Pharmacy and retailer CVS Caremark announced Wednesday that it will phase out tobacco sales over the next year, saying that profits from the sales are not worth the larger cost in public health.
CVS said in the Journal of the American Medical Association that the company is increasingly developing programs to improve the quality of care and reduce healthcare costs and that selling tobacco products is antithetical to both goals. CVS expects to lose about $2 billion annually in tobacco sales, but the financial gain is outweighed by “the paradox inherent in promoting health while contributing to tobacco-related deaths.”
Smoking is the No. 1 cause of death in the U.S., killing 443,000 Americans and costing the nation $193 billion in healthcare expenses and lost productivity each year, according to a Surgeon General’s report released last month.
“Ending the sale of cigarettes and tobacco products at CVS/pharmacy is the right thing for us to do for our customers and our company to help people on their path to better health,” said Larry J. Merlo, president and CEO of CVS Caremark. “Put simply, the sale of tobacco products is inconsistent with our purpose.”
In 2010, the American Pharmacists Association urged pharmacies to stop selling tobacco and pushed state pharmacy boards to discontinue issuing and renewing licenses of pharmacies that sell these products. Calls for banning tobacco products in pharmacies have also come from the American Heart Association, the American Medical Association, the American Cancer Society and the American Lung Association.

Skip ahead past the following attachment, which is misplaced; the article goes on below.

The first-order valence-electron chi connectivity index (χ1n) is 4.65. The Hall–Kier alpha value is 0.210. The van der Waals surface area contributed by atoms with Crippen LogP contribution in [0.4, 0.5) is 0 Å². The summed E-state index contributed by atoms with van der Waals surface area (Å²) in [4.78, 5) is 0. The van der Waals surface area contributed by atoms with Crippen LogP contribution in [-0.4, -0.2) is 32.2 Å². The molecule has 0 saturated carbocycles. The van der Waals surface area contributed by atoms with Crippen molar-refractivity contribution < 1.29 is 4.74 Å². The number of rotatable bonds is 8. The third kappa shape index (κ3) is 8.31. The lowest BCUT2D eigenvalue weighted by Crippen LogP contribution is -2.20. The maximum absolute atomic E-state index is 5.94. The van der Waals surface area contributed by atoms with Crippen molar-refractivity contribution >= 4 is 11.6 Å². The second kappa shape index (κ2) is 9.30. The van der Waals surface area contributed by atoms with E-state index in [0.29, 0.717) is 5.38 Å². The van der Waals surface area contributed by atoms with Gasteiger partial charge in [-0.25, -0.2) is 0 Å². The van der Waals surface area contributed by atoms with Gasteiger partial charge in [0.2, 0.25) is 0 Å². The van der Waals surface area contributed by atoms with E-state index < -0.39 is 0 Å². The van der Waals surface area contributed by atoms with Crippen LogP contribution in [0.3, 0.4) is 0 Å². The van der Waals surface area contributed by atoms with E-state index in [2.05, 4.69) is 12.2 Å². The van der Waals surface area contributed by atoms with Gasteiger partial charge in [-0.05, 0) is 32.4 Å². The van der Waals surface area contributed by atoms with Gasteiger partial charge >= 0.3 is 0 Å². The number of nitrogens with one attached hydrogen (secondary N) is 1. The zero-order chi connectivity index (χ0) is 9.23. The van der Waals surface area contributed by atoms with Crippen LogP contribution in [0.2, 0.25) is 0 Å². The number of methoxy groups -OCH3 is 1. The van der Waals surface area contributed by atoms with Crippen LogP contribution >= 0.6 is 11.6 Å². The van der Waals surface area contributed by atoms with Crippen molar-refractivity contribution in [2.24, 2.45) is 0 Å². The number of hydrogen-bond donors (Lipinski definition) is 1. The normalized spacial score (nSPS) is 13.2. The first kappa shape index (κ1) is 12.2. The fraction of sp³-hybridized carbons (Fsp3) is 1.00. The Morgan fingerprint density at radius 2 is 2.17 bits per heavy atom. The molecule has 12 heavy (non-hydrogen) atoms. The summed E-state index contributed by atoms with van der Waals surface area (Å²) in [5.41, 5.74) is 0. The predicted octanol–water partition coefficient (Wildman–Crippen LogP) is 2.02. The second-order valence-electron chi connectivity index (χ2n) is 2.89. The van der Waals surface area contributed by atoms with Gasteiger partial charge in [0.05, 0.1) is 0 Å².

CVS is a pharmacy healthcare giant headquartered in Woonsocket, R.I., with employees in 45 states, the District of Columbia and Puerto Rico.
Ending tobacco sales may lead smokers to go elsewhere to buy cigarettes, but if other retailers follow, tobacco products could be more difficult to obtain, CVS said.
“The American Heart Association applauds CVS Caremark for the decision to stop selling cigarettes in their pharmacies — a vital and important step as we begin the next chapter in our fight for Americans’ health,” said American Heart Association President Mariell Jessup, M.D., professor of medicine at the University of Pennsylvania School of Medicine and medical director of Penn’s Heart and Vascular Center.
“Fifty years after the U.S. Surgeon General first reported the scientific evidence that cigarettes kill, we still have so much more to do to prevent our children from starting the deadly habit and to help so many adults finally stop smoking,” she said.
President Obama applauded the news.
“As one of the largest retailers and pharmacies in America, CVS Caremark sets a powerful example, and today’s decision will help advance my administration’s efforts to reduce tobacco-related deaths, cancer, and heart disease, as well as bring down health care costs – ultimately saving lives and protecting untold numbers of families from pain and heartbreak for years to come,” read a statement from the president.